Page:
People left the event with biodegradeable soap samples and fliers about how they can help the pond. Topics discussed included: rain barrels, lawn care tips, and how to prevent stormwater pollution. Rain barrels catch rainfall on rooftops, thus reducing runoff in heavily developed areas.  Water collected in the rain barrel can be used to water plants and lawn. In addition, we asked our neighbors to lower their lawn fertilizers use.  We advocated for them to do a soil test on their own lawn to help find out the appropriate amount of fertilizer to apply to their lawn.

Overall, the Family Fun day was a huge success. It was grassroot organizing to the core. I am excited to be working on the Neighbors and Stakeholders Initiative, and I am hopeful for it to expand and grow in years to come.


Guest Blog: Electronic Waste, Where it Ends Up and What You Can Do About It


Guest Blog by: Craig Dsouza

Craig Dsouza just graduted from the University of Delaware with a Masters degree in Environmental Policy.  Read his blog ‘People and the Planet: The Spotlight on India’ here. On 20-something environmentalist, Craig writes about a common environmental issue in his native country: e-waste in India.

A worn out old personal computer, the last of the 20th century, smudged gray with dirt of the years sits on a pile of similarly broken down devices in Guiyu, China. This gadget, once “magical” to the eyes of its owners, now finds itself awaiting its last days as a modern technological marvel. It won’t be long before its constituents are broken down rather crudely and go their separate ways.

The shell of plastic is pulled apart to get at the circuit board within. Therein lays the gold, literally gold, 220mg of it winding in and out of threads of other precious metals such as silver (Ag), Palladium (Pd). Quantities of these materials are seldom worth the effort to separate them, especially when a blowtorch is the worker’s best tool. Copper and steel from the PC however are extracted and set aside for later resale. Some mass of toxic heavy metals including lead, mercury, PCBs and other toxic chemicals enter into the air or leach into the bare ground below the wage laborer who sets apart her finds carefully in a sorted pile. She then moves on to the next machine and repeats the process. Later plastic is set aside for recycling. Unrecoverable junk from the rest of the heap is dumped out in the open.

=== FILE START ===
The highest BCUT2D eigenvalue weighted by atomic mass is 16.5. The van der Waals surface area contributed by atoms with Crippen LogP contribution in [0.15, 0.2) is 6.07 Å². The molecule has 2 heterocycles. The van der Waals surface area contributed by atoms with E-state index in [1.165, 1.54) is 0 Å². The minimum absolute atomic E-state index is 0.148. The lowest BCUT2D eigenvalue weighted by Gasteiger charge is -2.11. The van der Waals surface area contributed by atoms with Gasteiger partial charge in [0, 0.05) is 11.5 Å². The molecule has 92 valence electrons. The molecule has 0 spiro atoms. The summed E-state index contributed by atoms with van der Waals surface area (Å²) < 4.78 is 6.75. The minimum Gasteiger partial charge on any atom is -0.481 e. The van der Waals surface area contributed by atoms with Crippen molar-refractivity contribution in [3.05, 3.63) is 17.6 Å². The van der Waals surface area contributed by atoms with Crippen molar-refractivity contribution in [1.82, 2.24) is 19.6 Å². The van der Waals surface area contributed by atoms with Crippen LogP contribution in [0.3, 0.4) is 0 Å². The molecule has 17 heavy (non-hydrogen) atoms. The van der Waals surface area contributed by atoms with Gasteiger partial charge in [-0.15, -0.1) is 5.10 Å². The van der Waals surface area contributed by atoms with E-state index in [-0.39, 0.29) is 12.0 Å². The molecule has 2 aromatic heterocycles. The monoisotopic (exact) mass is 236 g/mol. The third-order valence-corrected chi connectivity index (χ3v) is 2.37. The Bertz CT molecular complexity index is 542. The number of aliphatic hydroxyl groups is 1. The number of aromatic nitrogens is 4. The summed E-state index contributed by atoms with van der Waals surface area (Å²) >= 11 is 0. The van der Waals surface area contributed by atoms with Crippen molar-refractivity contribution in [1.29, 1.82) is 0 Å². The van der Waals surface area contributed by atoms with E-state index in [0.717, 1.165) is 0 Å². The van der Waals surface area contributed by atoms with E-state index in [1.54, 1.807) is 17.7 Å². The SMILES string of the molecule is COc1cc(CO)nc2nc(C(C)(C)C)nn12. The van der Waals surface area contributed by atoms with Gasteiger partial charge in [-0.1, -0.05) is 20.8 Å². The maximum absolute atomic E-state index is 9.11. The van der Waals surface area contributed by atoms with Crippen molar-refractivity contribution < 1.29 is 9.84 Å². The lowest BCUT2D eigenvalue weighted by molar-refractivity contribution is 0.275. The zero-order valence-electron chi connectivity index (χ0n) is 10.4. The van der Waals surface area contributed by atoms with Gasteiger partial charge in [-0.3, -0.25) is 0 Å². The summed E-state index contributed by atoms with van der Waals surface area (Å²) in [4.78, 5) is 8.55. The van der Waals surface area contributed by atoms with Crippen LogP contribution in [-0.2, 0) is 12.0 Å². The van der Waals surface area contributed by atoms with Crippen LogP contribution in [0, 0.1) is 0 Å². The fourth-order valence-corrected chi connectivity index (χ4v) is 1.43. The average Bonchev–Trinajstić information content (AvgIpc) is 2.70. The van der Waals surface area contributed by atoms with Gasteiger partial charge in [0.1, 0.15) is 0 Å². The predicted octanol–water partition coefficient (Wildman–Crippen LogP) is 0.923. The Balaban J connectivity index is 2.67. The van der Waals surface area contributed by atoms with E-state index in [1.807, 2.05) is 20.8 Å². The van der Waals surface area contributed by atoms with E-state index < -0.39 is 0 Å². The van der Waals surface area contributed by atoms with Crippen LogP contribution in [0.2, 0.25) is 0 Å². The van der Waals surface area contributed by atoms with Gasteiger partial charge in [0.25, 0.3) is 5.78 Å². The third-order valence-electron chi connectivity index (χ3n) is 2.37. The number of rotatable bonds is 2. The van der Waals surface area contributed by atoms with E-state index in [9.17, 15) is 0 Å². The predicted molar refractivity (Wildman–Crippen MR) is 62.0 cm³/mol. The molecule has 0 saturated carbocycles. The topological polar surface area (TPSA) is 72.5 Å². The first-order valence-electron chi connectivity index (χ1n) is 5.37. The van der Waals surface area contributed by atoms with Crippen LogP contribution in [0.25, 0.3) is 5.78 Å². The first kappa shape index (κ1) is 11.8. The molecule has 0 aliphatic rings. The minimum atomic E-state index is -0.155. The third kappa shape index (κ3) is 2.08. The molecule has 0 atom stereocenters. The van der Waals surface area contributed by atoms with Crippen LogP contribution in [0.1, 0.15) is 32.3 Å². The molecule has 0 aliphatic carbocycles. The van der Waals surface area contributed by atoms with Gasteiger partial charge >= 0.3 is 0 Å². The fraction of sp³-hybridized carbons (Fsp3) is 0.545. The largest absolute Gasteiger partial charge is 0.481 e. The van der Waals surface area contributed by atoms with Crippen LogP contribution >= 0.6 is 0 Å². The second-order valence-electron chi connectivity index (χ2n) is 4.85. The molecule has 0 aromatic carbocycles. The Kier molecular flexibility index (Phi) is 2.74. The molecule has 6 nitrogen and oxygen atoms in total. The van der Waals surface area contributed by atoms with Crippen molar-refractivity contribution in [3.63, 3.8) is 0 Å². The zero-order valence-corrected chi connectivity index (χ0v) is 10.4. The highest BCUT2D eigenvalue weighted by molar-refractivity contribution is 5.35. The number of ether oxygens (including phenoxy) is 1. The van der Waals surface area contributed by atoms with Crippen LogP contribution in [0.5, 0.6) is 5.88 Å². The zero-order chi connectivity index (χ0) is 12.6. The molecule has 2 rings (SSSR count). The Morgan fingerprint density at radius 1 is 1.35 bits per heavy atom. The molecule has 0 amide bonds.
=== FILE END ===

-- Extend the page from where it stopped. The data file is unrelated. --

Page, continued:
The threat posed by such toxics to the health of workers and the environment is real. The lure of better wages however, has won out over the threat of ill health. Crackdowns on the illegal imports of e-waste into China ramped up in the wake of a 60 Minutes piece in 2008, which highlighted the prevalence of transboundary waste transfers from the U.S. to China. This cut down but did not eliminate imports completely. What will it take to achieve this?

What Comprises E-waste?

E-waste is comprised of discarded parts of any of a number of electrical devices we use in our daily lives. This includes television sets, computers, refrigerators, mobiles devices, air-conditioners, batteries and many more. Discarded devices can be repaired and put up for resale or broken up into its constituents, metals and plastic which are resold as primary commodities. The cost of repair and resale value dictates which alternative is picked. Some of the constituents of e-waste cannot be reused and must be disposed away safely.

Where is E-Waste Produced?

The world produces an estimated 40 million tons of e-waste each year, the U.S. leading the pack with 3 million tons followed by China at 2.3 million tons. This is set to change in the next few years with developing countries projected to leap ahead by 2016. This is cause for further worry with poor safeguards in the recycling process being a staple in developing countries.